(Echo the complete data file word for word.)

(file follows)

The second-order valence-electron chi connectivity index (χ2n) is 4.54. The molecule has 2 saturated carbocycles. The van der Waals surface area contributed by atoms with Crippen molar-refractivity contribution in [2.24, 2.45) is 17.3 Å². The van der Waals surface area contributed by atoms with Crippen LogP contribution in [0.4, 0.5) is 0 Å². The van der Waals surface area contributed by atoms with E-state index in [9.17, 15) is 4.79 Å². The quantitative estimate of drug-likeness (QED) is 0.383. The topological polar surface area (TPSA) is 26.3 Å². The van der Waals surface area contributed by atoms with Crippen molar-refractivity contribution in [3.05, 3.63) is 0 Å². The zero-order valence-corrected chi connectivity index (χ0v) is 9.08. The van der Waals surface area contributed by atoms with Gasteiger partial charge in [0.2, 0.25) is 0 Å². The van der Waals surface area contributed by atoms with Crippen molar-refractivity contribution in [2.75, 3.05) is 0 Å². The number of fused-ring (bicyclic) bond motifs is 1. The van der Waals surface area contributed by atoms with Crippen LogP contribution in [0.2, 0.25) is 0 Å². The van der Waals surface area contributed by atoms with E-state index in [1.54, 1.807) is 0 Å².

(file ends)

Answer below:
The second-order valence-electron chi connectivity index (χ2n) is 4.54. The molecule has 2 saturated carbocycles. The van der Waals surface area contributed by atoms with Crippen molar-refractivity contribution in [2.24, 2.45) is 17.3 Å². The van der Waals surface area contributed by atoms with Crippen LogP contribution in [0.4, 0.5) is 0 Å². The van der Waals surface area contributed by atoms with E-state index in [9.17, 15) is 4.79 Å². The quantitative estimate of drug-likeness (QED) is 0.383. The topological polar surface area (TPSA) is 26.3 Å². The van der Waals surface area contributed by atoms with Crippen molar-refractivity contribution in [3.05, 3.63) is 0 Å². The zero-order valence-corrected chi connectivity index (χ0v) is 9.08. The van der Waals surface area contributed by atoms with Gasteiger partial charge in [0.2, 0.25) is 0 Å². The van der Waals surface area contributed by atoms with Crippen molar-refractivity contribution in [2.75, 3.05) is 0 Å². The number of fused-ring (bicyclic) bond motifs is 1. The van der Waals surface area contributed by atoms with Crippen LogP contribution in [0.2, 0.25) is 0 Å². The van der Waals surface area contributed by atoms with E-state index in [1.54, 1.807) is 0 Å².